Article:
This is a story of how two consecutive cover stories in Veterinary Economics conspired to boost my ego… and later burst my bubble.

In case you’ve never heard of this magazine, rest assured your vet has. It’s his or her version of a personal finance magazine. Though it’s geared to helping vets manage their practices, it sagely recognizes that not all vets own them. Consequently, it produces articles and features for both camps.

The last two months’ cover stories included one on helping the fairer sex succeed in the profession, “Are Women Tough Enough?” (June) and, most recently, another on non-owner-vet compensation, “Get a Clue About Associate Compensation” (July).

Both were styled as the kind of “how-to” articles Vet Economics excels at, giving examples and exact figures on how women sometimes sabotage their earnings in the first piece (and how to hedge against this) and helping guide owners and associates on arriving at fair compensation strategies in the second.

I read them both. Problem is, so did my boss. Here’s the story:

In the wake of the first article on building women up, I realized that some of my financial struggles were due in part to my static income. I hadn’t asked for a raise in 10 years!!

Now, this isn’t the stupid vet trick it might appear. I get paid a slice of what I earn for the practice. Example: If I spay your cat for $200 I get paid a percentage of that. And I’ve been slowly building up my caseload over the years so that my income has been growing steadily—that is, until I reached maximum capacity about two years ago. Since then I’ve made no more.

I get no paid vacation time. I get no contributions to a 401K plan. I pay for my own licenses, dues and subscriptions to veterinary journals. I pay my own health insurance in its entirety. In short—I get no benefits, save a standard discount on my own pets’ care. In return, I get a slightly higher percentage than what other associates earn.

And that’s worked well for me—until two years ago when my ability to earn more has been hampered by my ability to see more clients and attend to a larger caseload by the following issues:

1-A dearth of trained techs: If I have fewer trained techs that means I do more of everything, from placing catheters to administering medications to taking X-rays and reading fecals.

2-Lack of space: I have a small amount of room to work in. I can only schedule a certain number of surgeries on a restricted number of days because of limited cage space and only one surgery suite for three doctors. Moreover, only two vets can see patients or do surgery on any given day. The other days I can’t see any new cases (“luckily”, there’s still plenty to do on these “off” days).

3-Limited price increases: Because one of the vets I work for is extra price sensitive on our clients’ behalf, our prices are significantly lower than the area’s norm for higher-end practices.

Don’t get me wrong—I love my job and my workplace….mostly. But I’d like to make myself some more money. No harm in that, right?

That’s why I decided to take the recommendation in article #1, get a little more assertive in my womanliness, buckle down and ask for a raise.

After all, I have thirteen years of solid experience (ten in this hospital), I’ve (almost single-handedly) raised the quantity and quality of the clientele here (partly due to my writing for The Miami Herald), I’ve helped cut costs with my neurotic resource management, I’ve hired and trained techs, I fill in when my bosses can’t make it in, and I take care of my own patients on Sundays and holidays (all this among other atypical associate fare).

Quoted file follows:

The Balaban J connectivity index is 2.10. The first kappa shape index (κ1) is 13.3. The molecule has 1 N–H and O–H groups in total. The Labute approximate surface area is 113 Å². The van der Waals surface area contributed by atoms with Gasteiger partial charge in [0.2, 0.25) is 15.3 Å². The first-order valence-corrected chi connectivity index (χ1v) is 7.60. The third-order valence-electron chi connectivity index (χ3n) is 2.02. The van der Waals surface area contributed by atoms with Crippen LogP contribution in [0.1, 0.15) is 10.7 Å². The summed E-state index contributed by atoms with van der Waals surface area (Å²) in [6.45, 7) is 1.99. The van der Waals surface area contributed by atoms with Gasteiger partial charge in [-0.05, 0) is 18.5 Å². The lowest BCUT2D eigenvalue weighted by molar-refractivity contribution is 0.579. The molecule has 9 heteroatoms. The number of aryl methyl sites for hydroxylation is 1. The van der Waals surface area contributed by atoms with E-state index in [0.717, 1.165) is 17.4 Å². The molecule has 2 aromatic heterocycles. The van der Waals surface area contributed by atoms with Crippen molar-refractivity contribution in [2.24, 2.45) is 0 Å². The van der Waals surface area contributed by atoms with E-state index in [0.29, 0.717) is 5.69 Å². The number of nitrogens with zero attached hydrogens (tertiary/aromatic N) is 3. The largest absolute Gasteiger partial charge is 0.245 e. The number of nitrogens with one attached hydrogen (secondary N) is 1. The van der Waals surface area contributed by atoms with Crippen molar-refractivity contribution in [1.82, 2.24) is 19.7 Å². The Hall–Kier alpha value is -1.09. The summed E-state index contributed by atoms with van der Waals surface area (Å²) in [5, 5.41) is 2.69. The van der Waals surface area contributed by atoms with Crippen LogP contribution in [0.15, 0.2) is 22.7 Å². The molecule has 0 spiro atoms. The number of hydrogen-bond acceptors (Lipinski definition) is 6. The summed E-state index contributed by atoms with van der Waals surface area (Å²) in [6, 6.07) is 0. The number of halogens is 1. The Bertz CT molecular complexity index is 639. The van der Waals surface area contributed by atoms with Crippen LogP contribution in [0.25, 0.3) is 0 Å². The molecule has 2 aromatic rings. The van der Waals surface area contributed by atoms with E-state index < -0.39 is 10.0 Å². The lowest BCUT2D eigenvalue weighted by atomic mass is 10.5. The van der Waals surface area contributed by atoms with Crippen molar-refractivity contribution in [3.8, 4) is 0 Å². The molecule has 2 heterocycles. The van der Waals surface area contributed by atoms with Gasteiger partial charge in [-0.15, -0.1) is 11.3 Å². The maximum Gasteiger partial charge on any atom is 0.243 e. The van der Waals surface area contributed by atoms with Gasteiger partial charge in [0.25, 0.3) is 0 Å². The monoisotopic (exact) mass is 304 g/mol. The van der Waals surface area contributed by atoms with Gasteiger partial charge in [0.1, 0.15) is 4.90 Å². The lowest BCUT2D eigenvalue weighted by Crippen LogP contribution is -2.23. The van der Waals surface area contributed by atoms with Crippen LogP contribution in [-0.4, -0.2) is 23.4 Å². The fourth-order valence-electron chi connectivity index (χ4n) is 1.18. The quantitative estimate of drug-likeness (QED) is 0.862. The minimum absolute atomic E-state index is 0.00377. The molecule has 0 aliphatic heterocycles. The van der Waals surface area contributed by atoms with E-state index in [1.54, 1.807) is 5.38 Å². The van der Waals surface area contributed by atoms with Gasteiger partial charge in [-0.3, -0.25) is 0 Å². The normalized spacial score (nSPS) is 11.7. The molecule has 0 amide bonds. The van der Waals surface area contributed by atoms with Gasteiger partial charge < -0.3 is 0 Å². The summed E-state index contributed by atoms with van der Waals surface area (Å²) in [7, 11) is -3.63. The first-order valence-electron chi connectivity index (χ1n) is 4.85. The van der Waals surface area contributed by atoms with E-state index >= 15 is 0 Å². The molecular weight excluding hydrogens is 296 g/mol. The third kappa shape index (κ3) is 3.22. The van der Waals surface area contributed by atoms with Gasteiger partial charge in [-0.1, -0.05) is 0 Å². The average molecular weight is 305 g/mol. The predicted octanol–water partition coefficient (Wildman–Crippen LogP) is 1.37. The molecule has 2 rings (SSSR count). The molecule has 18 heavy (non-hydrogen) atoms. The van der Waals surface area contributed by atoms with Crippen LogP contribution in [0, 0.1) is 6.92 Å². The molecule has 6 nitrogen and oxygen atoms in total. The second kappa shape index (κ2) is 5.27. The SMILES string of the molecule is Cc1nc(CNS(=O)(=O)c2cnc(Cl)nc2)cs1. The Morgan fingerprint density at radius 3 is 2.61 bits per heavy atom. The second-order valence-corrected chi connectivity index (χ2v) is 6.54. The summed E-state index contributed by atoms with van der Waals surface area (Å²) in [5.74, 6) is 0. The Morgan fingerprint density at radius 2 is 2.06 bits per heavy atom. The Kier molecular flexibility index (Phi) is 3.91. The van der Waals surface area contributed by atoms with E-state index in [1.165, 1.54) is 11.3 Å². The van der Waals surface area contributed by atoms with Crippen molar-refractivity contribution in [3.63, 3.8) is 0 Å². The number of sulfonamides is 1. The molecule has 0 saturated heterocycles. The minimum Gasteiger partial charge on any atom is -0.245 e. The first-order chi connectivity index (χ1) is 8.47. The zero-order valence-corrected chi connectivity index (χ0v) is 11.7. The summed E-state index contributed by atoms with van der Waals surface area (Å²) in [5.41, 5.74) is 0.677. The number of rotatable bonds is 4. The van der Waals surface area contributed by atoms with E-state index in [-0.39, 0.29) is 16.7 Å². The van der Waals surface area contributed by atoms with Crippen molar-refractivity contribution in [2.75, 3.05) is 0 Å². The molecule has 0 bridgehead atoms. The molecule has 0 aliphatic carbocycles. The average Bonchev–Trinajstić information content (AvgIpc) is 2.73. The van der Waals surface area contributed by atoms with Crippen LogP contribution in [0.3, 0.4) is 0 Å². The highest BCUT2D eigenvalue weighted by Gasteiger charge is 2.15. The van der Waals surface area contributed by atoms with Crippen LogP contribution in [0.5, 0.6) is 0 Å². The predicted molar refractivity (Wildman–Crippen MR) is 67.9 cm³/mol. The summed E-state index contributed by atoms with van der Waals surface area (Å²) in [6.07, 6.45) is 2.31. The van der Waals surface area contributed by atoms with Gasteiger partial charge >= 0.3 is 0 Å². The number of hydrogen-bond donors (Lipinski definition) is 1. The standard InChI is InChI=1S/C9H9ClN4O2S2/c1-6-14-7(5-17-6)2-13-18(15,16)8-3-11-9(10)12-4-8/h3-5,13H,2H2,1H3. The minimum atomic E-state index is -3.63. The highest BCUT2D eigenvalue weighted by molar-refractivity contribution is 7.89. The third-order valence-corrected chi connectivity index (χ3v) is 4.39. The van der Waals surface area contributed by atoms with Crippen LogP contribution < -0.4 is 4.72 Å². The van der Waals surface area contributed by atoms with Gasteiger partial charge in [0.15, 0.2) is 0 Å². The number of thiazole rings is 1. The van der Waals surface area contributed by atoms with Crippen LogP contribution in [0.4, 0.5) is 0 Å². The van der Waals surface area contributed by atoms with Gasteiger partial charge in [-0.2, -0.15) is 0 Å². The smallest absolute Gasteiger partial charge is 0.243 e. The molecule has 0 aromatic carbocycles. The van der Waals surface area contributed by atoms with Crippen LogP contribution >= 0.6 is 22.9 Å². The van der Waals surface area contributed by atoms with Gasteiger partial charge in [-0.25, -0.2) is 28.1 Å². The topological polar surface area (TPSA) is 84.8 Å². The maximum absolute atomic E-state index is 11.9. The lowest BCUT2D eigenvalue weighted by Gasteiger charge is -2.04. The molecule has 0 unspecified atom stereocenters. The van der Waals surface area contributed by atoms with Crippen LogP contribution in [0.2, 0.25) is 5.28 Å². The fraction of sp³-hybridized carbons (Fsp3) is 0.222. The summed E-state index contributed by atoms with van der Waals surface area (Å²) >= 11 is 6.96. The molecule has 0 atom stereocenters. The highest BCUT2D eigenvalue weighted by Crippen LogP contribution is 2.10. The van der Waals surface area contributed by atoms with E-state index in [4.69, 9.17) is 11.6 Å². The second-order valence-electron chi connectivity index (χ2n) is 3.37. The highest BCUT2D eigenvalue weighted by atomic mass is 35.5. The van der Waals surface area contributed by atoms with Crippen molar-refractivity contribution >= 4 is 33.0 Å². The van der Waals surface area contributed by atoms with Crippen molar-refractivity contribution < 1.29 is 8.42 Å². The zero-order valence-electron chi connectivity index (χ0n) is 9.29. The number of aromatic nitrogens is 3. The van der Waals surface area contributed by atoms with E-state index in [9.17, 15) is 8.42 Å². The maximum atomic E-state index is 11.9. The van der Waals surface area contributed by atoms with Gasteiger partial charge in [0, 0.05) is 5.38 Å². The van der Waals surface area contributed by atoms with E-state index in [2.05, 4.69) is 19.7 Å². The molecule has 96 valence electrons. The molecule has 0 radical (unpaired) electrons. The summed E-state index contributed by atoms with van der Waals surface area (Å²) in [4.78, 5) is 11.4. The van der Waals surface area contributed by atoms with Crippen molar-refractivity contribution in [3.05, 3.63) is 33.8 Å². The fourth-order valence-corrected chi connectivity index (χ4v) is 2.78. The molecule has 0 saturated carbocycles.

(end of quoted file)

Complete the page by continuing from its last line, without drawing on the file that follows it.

You’d think a small percentage-point increase wouldn’t be denied, right?

Wrong. In comes article #2 with its proclamations and percentages for what associates should earn in a “well managed practice” and that’s where things devolved. No raise.

Apparently, anything beyond the percentage I already earn and you can’t really call yourself a “well managed” anything.

And here’s where I get catty with the business management gurus in the veterinary profession with their promiscuous pronouncements on “well managed” practices. This concept should be employed to help practices benchmark for success and build better places to work. Unfortunately, the term gets bandied about with such wild abandon that “well managed” often translates to “applies to the average,” or worse, “imperative.”

Article #2 says nothing about how an associate’s value to the practice deserves different considerations. It lays no groundwork for exceptions. Instead, it sets guidelines in strict percentage point brackets by practice type—as in, “well managed companion animal hospitals should compensate their associates at 19-21%.”

Presumably, 21% is for the stellar associate and 19% is for the bottom of the barrel. Well, what if there’s a special category for associates who are, “crucial”—as in, this hospital wouldn’t be profitable without her…what if…?

No, it’s not my intention to bad-mouth my bosses and build up my self-esteem with Internet postings on my incredible worth as a doctor. But these are the issues that plague the profession and you deserve a look-see…I think.

Even if I don’t get a raise (and it looks like I won’t ever after article #2 was pointed out as Exhibit A) what then? No, I won’t be jumping ship anytime soon. No, not yet. I understand their side of the coin better than you think, prudent benchmarking and financial stress and all that. But sometimes I think rules were made to be broken. And this is one of those times. After all, a happier, healthier associate vet means a better workplace for everyone. IMHO, of course.